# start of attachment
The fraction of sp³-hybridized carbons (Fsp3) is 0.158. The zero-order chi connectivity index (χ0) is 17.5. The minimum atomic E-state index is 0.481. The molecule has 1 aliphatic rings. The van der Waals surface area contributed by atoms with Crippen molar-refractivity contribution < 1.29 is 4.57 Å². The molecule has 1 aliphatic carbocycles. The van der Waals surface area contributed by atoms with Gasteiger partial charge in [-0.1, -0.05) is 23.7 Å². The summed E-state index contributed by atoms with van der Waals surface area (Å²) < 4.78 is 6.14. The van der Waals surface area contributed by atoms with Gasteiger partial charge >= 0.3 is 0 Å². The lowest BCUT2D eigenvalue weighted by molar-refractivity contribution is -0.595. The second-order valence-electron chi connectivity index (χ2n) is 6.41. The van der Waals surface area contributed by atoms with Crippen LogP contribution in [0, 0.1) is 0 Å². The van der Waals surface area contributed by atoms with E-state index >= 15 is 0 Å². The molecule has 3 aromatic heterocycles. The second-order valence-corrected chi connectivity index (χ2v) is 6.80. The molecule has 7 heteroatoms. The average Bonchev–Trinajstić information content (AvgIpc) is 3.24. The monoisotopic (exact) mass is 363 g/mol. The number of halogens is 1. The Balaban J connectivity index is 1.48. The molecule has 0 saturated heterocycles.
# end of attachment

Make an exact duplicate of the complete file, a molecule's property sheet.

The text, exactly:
The fraction of sp³-hybridized carbons (Fsp3) is 0.158. The zero-order chi connectivity index (χ0) is 17.5. The minimum atomic E-state index is 0.481. The molecule has 1 aliphatic rings. The van der Waals surface area contributed by atoms with Crippen molar-refractivity contribution < 1.29 is 4.57 Å². The molecule has 1 aliphatic carbocycles. The van der Waals surface area contributed by atoms with Gasteiger partial charge in [-0.1, -0.05) is 23.7 Å². The summed E-state index contributed by atoms with van der Waals surface area (Å²) < 4.78 is 6.14. The van der Waals surface area contributed by atoms with Gasteiger partial charge >= 0.3 is 0 Å². The lowest BCUT2D eigenvalue weighted by molar-refractivity contribution is -0.595. The second-order valence-electron chi connectivity index (χ2n) is 6.41. The van der Waals surface area contributed by atoms with Crippen LogP contribution in [0, 0.1) is 0 Å². The van der Waals surface area contributed by atoms with E-state index >= 15 is 0 Å². The molecule has 3 aromatic heterocycles. The second-order valence-corrected chi connectivity index (χ2v) is 6.80. The molecule has 7 heteroatoms. The average Bonchev–Trinajstić information content (AvgIpc) is 3.24. The monoisotopic (exact) mass is 363 g/mol. The number of halogens is 1. The Balaban J connectivity index is 1.48. The molecule has 0 saturated heterocycles.